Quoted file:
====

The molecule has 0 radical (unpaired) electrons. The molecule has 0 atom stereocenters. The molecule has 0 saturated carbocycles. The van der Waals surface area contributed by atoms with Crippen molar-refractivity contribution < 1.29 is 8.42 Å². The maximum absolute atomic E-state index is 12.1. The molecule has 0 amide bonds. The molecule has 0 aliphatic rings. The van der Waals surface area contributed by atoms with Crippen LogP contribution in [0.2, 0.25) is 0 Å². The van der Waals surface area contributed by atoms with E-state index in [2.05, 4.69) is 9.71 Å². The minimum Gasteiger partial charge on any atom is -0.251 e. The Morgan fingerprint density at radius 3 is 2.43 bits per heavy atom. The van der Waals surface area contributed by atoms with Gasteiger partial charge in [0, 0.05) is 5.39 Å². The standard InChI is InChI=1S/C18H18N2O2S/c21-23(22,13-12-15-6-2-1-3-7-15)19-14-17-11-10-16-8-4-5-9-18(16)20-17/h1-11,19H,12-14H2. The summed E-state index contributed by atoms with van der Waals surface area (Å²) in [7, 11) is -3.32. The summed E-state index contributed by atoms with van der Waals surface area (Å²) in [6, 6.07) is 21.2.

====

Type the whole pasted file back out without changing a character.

The molecule has 0 radical (unpaired) electrons. The molecule has 0 atom stereocenters. The molecule has 0 saturated carbocycles. The van der Waals surface area contributed by atoms with Crippen molar-refractivity contribution < 1.29 is 8.42 Å². The maximum absolute atomic E-state index is 12.1. The molecule has 0 amide bonds. The molecule has 0 aliphatic rings. The van der Waals surface area contributed by atoms with Crippen LogP contribution in [0.2, 0.25) is 0 Å². The van der Waals surface area contributed by atoms with E-state index in [2.05, 4.69) is 9.71 Å². The minimum Gasteiger partial charge on any atom is -0.251 e. The Morgan fingerprint density at radius 3 is 2.43 bits per heavy atom. The van der Waals surface area contributed by atoms with Gasteiger partial charge in [0, 0.05) is 5.39 Å². The standard InChI is InChI=1S/C18H18N2O2S/c21-23(22,13-12-15-6-2-1-3-7-15)19-14-17-11-10-16-8-4-5-9-18(16)20-17/h1-11,19H,12-14H2. The summed E-state index contributed by atoms with van der Waals surface area (Å²) in [7, 11) is -3.32. The summed E-state index contributed by atoms with van der Waals surface area (Å²) in [6, 6.07) is 21.2.